Public domain: can I use Da Vinci painting in upcoming ad campaign?

I own a small, growing business and would like to use a famous Da Vinci painting in an upcoming advertising campaign. Do I need some sort of permission, and if so, where do I get it?

Perhaps Renaissance painter/sculptor Leonardo Da Vinci anticipated this question when he said long ago, "Art is never finished, only abandoned."

Does that statement mean he has abandoned all rights to the Mona Lisa, The Last Supper or another of his works so you can use it in your advertising?

Whenever possible, said attorney Joe Veenstra, “You should always seek permission from the source of the material you intend to use.”

However, Da Vinci, who lived from 1452 to 1519, is not around to give his approval. If you are using a version of Da Vinci’s art from the Internet or some other source, you should seek permission from the producer of the copied artwork if possible.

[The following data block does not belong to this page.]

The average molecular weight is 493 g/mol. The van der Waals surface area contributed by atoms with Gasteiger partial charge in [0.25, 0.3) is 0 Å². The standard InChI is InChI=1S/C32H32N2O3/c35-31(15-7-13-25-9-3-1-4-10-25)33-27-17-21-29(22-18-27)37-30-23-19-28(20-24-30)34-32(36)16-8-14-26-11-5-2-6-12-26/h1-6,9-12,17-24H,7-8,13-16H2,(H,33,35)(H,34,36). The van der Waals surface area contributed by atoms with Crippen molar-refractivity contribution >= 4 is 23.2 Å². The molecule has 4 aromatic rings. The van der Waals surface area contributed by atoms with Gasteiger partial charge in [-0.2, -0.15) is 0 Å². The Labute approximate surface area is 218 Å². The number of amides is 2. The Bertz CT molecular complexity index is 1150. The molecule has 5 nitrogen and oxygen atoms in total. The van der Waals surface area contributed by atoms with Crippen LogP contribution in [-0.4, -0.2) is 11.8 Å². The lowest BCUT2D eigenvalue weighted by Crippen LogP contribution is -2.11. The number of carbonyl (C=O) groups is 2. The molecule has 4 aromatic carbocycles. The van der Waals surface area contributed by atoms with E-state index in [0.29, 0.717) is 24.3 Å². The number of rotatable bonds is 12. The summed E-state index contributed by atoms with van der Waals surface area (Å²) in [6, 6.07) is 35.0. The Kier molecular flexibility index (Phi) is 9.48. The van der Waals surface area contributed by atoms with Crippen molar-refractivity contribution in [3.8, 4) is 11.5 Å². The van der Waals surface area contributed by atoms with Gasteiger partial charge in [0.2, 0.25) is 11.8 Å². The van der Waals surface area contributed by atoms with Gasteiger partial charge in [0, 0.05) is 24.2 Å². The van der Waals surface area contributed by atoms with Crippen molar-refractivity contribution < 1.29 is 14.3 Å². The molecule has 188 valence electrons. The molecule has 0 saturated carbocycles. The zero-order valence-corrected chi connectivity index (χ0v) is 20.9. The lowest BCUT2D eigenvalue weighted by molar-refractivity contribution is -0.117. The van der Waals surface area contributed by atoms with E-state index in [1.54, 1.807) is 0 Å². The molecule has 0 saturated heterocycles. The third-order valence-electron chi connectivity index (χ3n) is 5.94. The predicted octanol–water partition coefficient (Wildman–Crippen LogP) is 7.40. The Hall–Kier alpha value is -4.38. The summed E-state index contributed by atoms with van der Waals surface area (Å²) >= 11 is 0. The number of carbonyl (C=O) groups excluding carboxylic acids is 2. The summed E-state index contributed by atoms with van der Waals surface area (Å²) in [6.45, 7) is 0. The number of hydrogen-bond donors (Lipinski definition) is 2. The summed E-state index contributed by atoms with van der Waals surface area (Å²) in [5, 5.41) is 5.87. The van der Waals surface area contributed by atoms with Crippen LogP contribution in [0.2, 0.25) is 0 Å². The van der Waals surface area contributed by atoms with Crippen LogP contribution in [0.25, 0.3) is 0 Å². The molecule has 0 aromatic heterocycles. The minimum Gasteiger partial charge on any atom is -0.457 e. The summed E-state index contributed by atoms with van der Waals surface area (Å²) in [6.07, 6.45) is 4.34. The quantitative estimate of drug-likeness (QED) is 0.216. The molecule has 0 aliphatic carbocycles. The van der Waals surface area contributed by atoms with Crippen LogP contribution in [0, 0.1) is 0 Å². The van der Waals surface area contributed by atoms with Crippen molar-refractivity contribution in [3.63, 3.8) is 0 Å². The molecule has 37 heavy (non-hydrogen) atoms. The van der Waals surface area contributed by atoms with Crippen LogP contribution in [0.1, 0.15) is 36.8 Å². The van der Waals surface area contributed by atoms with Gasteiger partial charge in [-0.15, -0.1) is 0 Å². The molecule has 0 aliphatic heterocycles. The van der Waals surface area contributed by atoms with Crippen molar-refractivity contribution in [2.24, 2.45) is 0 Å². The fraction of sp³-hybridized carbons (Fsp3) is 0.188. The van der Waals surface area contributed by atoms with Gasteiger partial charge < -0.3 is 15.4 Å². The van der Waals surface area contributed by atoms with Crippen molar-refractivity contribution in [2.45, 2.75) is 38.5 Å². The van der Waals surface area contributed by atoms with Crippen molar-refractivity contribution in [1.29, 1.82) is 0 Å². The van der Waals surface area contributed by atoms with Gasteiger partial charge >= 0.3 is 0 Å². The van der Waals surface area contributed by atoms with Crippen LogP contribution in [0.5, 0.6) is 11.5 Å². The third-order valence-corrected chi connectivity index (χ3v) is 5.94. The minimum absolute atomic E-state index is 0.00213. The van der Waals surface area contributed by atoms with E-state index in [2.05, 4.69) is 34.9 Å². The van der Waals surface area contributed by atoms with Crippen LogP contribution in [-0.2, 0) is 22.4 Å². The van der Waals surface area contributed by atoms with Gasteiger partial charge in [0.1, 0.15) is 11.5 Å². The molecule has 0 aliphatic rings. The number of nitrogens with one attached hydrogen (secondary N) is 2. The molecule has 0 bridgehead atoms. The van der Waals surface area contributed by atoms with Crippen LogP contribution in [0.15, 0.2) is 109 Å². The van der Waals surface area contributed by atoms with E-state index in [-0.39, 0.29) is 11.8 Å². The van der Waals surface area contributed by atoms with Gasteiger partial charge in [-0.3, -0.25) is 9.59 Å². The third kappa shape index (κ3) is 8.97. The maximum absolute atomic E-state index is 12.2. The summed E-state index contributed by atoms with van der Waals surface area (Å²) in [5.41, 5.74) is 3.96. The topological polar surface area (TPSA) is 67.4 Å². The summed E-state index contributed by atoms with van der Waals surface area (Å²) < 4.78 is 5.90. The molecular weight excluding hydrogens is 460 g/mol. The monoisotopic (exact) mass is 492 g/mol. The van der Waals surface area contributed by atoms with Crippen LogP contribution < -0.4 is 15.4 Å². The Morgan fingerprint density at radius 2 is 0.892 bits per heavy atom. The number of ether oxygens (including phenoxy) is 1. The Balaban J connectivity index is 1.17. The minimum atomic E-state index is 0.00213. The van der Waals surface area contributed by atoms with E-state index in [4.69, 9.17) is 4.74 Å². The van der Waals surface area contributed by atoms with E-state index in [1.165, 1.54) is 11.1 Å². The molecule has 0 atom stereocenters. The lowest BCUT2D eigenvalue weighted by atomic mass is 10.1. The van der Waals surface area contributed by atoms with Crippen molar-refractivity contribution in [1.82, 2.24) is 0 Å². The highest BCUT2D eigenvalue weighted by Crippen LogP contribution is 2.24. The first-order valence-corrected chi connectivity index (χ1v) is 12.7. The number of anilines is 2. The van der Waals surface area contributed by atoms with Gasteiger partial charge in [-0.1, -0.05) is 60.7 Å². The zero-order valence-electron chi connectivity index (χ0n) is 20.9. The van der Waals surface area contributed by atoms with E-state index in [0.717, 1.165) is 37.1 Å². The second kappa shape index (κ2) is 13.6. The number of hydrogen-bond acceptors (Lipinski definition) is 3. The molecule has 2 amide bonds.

Although there was no copyright law at the time he painted the Mona Lisa, if he had produced the Mona Lisa today, the copyright protection would expire 70 years after the artist’s death. It then is in the public domain. Veenstra also notes that when a painting is created in another country, the law may be different, though the U.S. does have agreements providing reciprocal protections with many countries.

There can also be complications when you are working with reproductions. That was true in one interesting court case that occurred in 1999. Bridgeman Art Library, a British company, sued Corel Corp. for selling a CD compilation of fine art in the public domain. The library, which sells color transparencies of “museum-quality reproductions” of the same artwork, claimed it held the copyright. The U.S. court held that the library was not entitled to copyright protection because it had made “slavish” copies. It could not hold a copyright for exact reproductions.

What might have made the British art library’s transparencies copyrightable? If the reproductions had not been slavish, but instead were modified to create new takes on the old masters, the library’s transparencies might be protected.

Somewhat ironically, a minor, yet arguably creative modification can provide copyright protection to the person modifying the original artwork.

For more information on copyright law, contact Joe Veenstra at 608-784-5678.

Please Share Me On